Why Freeman is No. 1 on Vikings' QB carousel

The Sports Xchange
The SportsXchange

EDEN PRAIRIE, Minn. -- Wide receiver Greg Jennings played with two starting quarterbacks over a span of 106 games with the Green Bay Packers. On Monday night, he will make it three starting quarterbacks in a four-game stretch with the Vikings when Josh Freeman makes his Minnesota debut against the winless New York Giants in East Rutherford, N.J.
Another week, another shift at quarterback for the team that just three weeks ago was still calling Christian Ponder its quarterback of the future.
Ponder no longer holds that role. On Wednesday, the Vikings made the quarterback change they hope will last not only for this season but well beyond.
With the Vikings 1-4 and coming off a humiliating 35-10 loss to the Carolina Panthers in Matt Cassel's second start in place of Ponder, coach Leslie Frazier took a leap of faith, hoping it was not a premature plunge. Nine days after Freeman signed with the Vikings, seven days after he met most of his teammates and the same day he took his first practice reps with the first-team offense, the 25-year-old was tabbed to lead the Vikings. Monday will be his 60th NFL start, the first 59 coming with the Tampa Bay Buccaneers, who drafted him 17th overall in 2009.
Frazier said the decision was finalized when Freeman took charge of a post-practice scrimmage with young backup players a week ago. However, Freeman's ascent was the inevitable conclusion once the Vikings paid $3 million for one season to sign him after he was cut by the Bucs. When Cassel threw two interceptions and failed to move the Vikings in the blowout loss to the Panthers, promoting Freeman was a no-brainer.
"The way he functioned that day in practice, it was far different than what I expected, than what any of our coaches expected," Frazier said. "From the moment he stepped in the building, he wanted to learn. And the way he handled himself in that practice, it changed my mindset about the possibilities. We had a timeframe in mind originally, but watching what he did from the day he arrived, that cemented it for me that sooner was a possibility."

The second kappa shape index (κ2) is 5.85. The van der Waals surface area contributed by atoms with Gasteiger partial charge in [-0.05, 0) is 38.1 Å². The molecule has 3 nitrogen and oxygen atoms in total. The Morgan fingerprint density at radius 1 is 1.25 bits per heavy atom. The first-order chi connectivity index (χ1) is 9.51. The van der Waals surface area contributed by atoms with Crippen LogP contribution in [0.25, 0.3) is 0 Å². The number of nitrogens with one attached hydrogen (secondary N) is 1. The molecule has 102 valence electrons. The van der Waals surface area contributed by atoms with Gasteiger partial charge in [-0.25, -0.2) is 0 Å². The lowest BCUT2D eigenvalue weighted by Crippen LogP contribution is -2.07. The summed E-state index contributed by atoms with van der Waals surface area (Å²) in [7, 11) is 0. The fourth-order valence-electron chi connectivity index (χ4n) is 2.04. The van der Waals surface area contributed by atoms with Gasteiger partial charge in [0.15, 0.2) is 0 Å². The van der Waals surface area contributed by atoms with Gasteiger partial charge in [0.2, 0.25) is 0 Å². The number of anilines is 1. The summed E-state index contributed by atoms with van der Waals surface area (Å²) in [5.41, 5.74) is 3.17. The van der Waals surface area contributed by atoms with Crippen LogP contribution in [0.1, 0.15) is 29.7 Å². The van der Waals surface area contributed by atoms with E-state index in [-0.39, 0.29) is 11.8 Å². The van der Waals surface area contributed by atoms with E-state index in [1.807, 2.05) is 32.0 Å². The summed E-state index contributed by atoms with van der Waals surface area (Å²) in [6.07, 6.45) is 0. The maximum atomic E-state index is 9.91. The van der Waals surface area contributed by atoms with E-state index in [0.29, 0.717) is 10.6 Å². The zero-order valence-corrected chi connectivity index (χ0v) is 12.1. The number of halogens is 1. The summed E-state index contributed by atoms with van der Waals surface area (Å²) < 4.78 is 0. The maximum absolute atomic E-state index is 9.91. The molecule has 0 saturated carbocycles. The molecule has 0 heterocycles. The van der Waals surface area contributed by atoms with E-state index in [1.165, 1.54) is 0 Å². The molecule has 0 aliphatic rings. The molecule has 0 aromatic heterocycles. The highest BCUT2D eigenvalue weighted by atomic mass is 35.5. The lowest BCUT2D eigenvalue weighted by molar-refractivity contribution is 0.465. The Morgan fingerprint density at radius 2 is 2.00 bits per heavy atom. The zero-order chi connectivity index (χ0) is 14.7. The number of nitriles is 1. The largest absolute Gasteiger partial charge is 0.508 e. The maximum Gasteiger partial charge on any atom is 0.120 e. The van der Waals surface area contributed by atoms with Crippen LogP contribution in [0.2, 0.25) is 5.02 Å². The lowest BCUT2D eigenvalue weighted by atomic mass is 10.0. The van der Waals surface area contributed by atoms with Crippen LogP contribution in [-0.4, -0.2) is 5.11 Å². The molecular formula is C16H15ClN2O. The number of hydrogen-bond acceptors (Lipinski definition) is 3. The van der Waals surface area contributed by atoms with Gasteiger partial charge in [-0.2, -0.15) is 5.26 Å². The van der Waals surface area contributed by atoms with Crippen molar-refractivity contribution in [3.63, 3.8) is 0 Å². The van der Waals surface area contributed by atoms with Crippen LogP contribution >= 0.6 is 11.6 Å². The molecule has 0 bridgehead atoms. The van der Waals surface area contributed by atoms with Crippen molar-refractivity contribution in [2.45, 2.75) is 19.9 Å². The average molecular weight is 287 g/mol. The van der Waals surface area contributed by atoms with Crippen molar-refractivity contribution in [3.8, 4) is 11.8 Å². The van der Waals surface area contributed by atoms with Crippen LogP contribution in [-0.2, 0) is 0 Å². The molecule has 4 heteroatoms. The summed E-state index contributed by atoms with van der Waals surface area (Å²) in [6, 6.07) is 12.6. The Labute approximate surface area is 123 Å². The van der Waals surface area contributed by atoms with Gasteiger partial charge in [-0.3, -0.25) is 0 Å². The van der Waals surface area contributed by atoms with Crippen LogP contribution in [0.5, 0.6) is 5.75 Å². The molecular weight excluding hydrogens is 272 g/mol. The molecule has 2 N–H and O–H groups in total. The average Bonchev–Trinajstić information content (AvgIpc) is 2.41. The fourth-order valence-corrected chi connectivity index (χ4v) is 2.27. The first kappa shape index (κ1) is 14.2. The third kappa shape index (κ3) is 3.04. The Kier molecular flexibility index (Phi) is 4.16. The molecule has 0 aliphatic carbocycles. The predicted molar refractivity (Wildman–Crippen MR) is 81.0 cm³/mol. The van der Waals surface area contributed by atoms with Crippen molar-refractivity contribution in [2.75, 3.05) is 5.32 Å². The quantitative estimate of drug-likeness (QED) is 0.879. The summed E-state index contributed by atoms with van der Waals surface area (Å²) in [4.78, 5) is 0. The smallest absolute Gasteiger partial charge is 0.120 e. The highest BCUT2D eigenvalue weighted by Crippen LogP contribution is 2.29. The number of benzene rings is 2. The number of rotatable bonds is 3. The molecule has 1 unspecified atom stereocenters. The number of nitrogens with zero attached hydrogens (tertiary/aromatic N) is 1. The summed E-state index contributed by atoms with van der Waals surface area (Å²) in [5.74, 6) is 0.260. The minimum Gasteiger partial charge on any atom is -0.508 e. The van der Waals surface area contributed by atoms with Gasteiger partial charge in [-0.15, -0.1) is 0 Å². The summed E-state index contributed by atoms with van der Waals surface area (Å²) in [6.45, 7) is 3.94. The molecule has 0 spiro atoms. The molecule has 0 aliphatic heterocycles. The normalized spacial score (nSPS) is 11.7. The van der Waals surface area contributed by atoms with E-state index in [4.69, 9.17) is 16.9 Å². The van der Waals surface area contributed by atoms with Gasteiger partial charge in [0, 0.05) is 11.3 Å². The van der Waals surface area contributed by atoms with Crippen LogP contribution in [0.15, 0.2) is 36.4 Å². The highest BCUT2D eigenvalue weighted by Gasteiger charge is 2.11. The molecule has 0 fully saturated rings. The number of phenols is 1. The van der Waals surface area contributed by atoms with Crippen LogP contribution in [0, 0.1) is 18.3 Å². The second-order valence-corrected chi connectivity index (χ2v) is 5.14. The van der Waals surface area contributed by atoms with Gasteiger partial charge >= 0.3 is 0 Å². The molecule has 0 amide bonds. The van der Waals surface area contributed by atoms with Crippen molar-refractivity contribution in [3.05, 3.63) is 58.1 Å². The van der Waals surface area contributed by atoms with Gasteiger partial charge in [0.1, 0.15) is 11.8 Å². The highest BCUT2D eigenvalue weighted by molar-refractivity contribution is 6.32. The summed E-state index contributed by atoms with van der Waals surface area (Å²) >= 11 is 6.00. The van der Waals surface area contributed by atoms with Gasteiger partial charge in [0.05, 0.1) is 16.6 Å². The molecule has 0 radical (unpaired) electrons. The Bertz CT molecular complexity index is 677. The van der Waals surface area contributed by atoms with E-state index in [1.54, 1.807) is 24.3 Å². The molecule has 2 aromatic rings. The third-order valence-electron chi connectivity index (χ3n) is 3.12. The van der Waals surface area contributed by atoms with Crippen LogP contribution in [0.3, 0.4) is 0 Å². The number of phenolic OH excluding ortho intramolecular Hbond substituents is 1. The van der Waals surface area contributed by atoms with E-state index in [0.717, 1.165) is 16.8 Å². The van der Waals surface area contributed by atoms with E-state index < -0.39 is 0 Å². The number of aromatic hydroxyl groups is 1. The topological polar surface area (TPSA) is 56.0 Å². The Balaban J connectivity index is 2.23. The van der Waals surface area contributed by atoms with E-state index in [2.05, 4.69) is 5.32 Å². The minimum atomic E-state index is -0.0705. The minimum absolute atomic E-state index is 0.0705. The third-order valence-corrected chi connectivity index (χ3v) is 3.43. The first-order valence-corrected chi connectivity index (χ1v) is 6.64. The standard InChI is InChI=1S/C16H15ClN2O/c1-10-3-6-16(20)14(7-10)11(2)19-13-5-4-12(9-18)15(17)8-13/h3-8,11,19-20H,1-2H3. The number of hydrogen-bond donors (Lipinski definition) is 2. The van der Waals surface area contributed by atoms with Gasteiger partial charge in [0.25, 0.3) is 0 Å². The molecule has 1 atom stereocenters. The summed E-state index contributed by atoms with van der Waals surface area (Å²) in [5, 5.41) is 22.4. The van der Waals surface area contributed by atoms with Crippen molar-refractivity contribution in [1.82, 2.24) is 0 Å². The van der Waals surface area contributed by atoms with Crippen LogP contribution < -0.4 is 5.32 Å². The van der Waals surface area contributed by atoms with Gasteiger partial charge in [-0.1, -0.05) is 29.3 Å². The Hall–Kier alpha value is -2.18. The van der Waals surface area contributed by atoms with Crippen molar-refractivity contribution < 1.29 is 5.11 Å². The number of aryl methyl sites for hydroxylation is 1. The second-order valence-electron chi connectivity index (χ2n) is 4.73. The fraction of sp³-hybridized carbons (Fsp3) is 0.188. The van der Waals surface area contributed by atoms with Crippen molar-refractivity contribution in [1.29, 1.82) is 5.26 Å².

Freeman passed for 4,000 yards a year ago, but he struggled with the Bucs this season. He ranks 34th in passer rating (59.3) after completing just 45.7 percent of his passes.
Freeman, however, has the big arm and the downfield passing ability that the Vikings are counting on to complement their run-oriented offense built around reigning league MVP Adrian Peterson. Freeman also believes his learning curve in what is essentially a West Coast-type of scheme won't be too steep.
"I have a pretty good grasp of the offense," he said. "I've got three years of college and kind of a mixture the first few years in the NFL with this exact offense, so it's coming along pretty quickly. At the end of the day, football is football."
Frazier also named Ponder as Freeman's backup. Cassel, 1-1 as a starter with the Vikings, will be the No. 3 quarterback.
Ponder's future with the team is uncertain. Frazier said he couldn't envision a scenario in which Ponder isn't on the roster the remainder of the season. However, general manager Rick Spielman makes all personnel decisions. If any team steps up with an offer for Ponder, Spielman would listen.
As for Ponder, the 12th overall pick in 2011, his tune about a trade changed over the past week. A week ago, he said a trade would be "difficult to deal with."
Ponder, 25, was asked again Wednesday whether he would welcome a trade before the Oct. 29 deadline.
"I don't know," said Ponder, who lost his job this year because of a fractured rib but didn't get it back when he came out of the bye week healthy enough to play. "I have to figure out what's best for me and for this team. I don't know if that's staying here or going somewhere else."
As for Frazier, he hasn't ruled out having to go back to Ponder at some point, but he clearly wants Freeman to remain on the job long-term.
"We're hoping Josh is going to have a great game on Monday night," Frazier said. "That's how we're looking at it. We're not looking at the glass being half-empty. We expect him to play well and our team to play well."

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